I have 2 kinds of business units; division and department. A business units has to be one or the other, but cannot be both. So this is easy enough. Have a BusinessUnit table and a BusinessUnitType lookup table containing division and department. However only divisions can contain teams. For each division there are one to many teams. Departments do not have teams. So what should I be doing here? Maybe I should have a flag on the BusinessUnitType table called hasTeam? Is that the best way to organise this data? I am not sure if this particular design has a name.

  • Is this a homework? If it is, then tag it properly. – MD Sayem Ahmed Feb 15 '11 at 8:48
  • Sounds like a regular inheritance problem. Are you using an ORM? – Stefan Steinegger Feb 15 '11 at 8:53
  • Entity Framework v4. Yes I can see how the classes would be organised for this using inheritance. – arame3333 Feb 15 '11 at 8:54

Your case looks like an instance of the gen-spec design pattern. Gen-spec is short for “generalization specialization” (see definition ). The gen-spec pattern is familiar to programmers who understand inheritance. But implementing the gen-spec pattern in a relational schema can be a little tricky, and database design tutorials often skip over this topic.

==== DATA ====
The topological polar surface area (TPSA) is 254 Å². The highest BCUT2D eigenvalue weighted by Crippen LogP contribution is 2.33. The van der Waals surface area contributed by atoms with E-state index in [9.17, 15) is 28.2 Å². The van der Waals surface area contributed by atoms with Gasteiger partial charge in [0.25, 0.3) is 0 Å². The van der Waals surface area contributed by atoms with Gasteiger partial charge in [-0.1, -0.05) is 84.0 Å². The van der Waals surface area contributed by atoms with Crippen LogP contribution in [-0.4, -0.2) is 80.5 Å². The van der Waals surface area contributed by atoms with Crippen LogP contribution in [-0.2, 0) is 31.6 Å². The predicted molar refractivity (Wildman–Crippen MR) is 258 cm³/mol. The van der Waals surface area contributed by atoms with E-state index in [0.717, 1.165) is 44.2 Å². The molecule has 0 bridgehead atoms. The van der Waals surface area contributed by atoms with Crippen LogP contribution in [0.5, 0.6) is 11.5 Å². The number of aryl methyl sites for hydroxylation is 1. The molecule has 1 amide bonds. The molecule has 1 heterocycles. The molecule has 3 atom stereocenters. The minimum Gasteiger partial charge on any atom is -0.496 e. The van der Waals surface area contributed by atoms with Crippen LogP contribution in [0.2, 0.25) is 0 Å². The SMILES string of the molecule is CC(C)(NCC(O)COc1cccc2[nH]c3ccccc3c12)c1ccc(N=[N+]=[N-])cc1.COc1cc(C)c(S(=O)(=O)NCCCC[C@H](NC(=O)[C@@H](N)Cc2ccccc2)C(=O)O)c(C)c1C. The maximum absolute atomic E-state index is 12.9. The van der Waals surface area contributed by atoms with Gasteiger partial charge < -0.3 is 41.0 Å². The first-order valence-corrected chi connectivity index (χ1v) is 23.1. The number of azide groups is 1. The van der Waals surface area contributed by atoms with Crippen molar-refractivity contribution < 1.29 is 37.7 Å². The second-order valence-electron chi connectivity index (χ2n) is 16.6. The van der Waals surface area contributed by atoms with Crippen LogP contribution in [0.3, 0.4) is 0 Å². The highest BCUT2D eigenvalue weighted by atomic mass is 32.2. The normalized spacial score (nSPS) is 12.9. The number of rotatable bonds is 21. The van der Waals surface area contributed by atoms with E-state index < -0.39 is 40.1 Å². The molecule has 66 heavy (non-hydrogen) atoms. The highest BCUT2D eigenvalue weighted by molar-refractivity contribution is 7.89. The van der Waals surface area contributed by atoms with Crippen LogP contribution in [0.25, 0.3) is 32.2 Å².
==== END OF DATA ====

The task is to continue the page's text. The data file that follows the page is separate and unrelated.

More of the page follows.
This topic has come up before. (See sample discussion).

Fortunately, there are some good articles on the web that explain just this subject (see sample article). And a Google search (see sample search) will yield lots more articles.


It's a bit difficult to answer without a broader context (for example- what technologies you're using, whether this is a new project, whether you have any other constraints on implementation etc.).
but generally speaking I would say:

  1. If this is a new project, and you are not technology-constrainted, I'd recommend using an OR/M (I personally use nHibernate). You can easily configure it to fit your needs without worrying about the underlying DB.

  2. otherwise- it seems that your original thought is a good idea. Depending on the DB you're using, you can probably create a constraint to enforce that logic, if you like (I personally would not recommend that, since it brings your business logic into your DB, where it doesn't belong).
    Hope this helps.

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